Trueblood runs for Ogden mayor after 11 years away

Craig Shultz
Ogden Reporter Editor

The name Mark Trueblood might sound familiar to longtime Ogden residents. Trueblood had been involved with the city government for 18 years through the 1990s and early 2000s. As his retirement draws near, Trueblood is once again throwing his name in the hat for Ogden city government as he runs unopposed for mayor.

“I feel it’s just a good way to give back,” Trueblood said. “I really enjoyed it and with retirement coming up, I thought I’d give it a go.”

Trueblood had previously sat on the Ogden City Council from 1991-1999 and was then mayor for the next 10 years. He stopped running for mayor after his wife developed cancer, and decided to be at her side.

However, he has kept up with the City of Ogden through the years by reading the council minutes and talking to city council members.

“I figure it’ll be easier with retirement,” he said. “Instead of having to wait to address any potential issues until I get off work, I can take care of them during the day.”

One of the benefits he sees in Ogden now is the incoming Fareway store and how it can help the improving downtown area of the city. Trueblood also wants the street repairs to keep happening, saying the smoother the streets are the better it is for the city and it’s citizens.

Trueblood is also looking forward to working with the current city council, all members running unopposed, and with Ogden Legacy to keep improving the city. He also is happy with the new sewer building and doesn’t see any issues for years to come unless the Department of Natural Resources has new rules or regulations.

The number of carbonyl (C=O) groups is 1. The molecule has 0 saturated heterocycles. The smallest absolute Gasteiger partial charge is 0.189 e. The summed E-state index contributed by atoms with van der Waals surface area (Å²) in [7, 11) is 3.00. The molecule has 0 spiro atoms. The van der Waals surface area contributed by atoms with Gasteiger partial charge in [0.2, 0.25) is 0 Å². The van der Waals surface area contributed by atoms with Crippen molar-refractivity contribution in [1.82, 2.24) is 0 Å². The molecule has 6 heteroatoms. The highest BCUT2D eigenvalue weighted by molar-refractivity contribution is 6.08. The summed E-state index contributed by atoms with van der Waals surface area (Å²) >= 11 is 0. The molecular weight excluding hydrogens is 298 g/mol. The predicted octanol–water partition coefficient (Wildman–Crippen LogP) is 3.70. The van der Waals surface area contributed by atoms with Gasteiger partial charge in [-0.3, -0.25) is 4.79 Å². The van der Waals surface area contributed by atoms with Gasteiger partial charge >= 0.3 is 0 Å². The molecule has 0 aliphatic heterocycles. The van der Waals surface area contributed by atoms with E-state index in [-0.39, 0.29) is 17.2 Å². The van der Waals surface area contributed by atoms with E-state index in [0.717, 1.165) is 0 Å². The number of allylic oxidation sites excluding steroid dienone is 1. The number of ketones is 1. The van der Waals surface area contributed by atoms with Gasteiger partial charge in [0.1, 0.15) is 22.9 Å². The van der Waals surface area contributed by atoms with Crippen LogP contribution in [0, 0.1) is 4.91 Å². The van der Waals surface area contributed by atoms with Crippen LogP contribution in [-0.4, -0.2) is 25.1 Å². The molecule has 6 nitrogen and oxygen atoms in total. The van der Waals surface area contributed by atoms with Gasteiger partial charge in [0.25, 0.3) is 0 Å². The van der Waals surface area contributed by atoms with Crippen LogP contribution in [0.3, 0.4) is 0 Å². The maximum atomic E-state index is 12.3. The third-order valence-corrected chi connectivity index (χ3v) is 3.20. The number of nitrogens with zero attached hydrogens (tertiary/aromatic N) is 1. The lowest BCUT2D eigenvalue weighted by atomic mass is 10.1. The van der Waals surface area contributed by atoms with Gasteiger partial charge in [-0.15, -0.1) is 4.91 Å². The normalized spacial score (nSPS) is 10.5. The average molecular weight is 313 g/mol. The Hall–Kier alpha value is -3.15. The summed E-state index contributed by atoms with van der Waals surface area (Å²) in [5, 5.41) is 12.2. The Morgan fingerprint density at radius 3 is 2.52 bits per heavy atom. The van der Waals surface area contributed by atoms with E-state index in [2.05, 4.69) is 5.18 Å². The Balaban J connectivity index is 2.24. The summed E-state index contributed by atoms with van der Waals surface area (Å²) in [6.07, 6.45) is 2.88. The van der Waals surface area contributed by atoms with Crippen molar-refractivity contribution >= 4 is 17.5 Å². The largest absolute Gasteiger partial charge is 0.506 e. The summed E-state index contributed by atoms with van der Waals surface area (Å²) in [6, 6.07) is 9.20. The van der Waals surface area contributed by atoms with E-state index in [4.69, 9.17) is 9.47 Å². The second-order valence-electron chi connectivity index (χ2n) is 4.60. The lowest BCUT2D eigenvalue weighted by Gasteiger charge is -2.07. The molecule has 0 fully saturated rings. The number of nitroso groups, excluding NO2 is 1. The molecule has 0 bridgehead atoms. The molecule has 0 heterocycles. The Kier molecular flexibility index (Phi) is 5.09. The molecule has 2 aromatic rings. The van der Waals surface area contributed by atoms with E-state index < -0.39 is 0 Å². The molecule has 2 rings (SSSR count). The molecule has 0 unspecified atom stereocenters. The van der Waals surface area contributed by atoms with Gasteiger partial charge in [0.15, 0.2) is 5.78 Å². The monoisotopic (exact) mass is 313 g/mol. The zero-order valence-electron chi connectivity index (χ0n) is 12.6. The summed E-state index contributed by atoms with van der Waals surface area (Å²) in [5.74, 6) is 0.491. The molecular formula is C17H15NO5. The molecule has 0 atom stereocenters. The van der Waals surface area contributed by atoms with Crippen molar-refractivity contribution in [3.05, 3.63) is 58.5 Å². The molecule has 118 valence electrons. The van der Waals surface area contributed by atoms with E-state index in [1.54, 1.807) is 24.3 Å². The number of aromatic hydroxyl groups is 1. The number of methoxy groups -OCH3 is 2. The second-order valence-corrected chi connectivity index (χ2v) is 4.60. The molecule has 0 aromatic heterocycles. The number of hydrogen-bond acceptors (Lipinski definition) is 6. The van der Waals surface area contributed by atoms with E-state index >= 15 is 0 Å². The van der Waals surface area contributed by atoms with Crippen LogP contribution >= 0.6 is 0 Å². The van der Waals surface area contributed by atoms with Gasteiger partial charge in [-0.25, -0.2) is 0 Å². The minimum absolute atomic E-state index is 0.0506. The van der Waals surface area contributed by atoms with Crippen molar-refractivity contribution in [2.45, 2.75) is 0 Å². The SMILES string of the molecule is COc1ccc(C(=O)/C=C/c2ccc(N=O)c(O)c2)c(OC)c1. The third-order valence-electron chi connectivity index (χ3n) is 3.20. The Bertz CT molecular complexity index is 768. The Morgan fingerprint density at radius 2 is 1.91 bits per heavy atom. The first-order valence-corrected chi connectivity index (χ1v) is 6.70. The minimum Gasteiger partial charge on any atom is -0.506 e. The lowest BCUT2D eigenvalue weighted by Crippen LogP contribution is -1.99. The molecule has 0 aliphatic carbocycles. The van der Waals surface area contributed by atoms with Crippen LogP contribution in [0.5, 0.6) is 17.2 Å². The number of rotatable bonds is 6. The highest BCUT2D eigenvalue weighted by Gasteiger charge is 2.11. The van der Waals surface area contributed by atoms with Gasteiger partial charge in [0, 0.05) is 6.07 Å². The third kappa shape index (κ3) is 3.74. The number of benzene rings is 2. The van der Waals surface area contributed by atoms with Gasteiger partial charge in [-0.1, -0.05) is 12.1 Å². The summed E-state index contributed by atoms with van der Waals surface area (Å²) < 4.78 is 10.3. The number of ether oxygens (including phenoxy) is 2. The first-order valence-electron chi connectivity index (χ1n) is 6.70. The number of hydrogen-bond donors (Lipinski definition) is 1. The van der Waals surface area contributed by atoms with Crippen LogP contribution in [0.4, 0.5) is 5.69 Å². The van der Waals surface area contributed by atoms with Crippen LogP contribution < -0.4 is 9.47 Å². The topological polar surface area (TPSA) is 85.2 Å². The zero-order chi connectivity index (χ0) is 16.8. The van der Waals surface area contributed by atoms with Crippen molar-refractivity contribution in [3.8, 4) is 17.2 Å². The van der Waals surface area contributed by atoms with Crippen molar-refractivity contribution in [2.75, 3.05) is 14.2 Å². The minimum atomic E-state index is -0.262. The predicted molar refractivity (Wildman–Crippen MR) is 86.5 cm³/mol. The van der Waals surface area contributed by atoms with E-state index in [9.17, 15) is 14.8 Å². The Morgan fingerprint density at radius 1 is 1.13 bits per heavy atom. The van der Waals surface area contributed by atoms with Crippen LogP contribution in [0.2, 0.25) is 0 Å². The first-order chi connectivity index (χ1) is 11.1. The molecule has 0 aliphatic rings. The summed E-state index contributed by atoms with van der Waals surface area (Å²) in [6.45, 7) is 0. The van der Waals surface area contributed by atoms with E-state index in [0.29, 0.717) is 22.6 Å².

He also likes the backbone of the city with all of the banks, businesses and the school district.

One area of improvement he’d like to see is more housing coming to the city. Trueblood said he doesn’t want to see massive growth but four to five new homes a year.

“There’s just not many big issues,” he said. “I just want to see Ogden keep growing. The key is not massive growth but to grow slowly. We want to keep everyone happy.”

Trueblood has liked the job Ogden Legacy has been doing, especially helping Fareway come to Ogden. He feels it’s not only a benefit for those shopping but also for the local youth to get after school jobs.

He also made a point to praise the City of Ogden workers from city administration to the utilities and everyone involved helping make the city run smoothly.

Trueblood, originally from Boxholm, moved to Ogden in 1977 and built a home in 1990. He raised his two daughters with his wife and has five grandchildren.

“I love this community,” he said. “It’s been good to me.”


Ogden Reporter

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Ogden, IA 50212-2004


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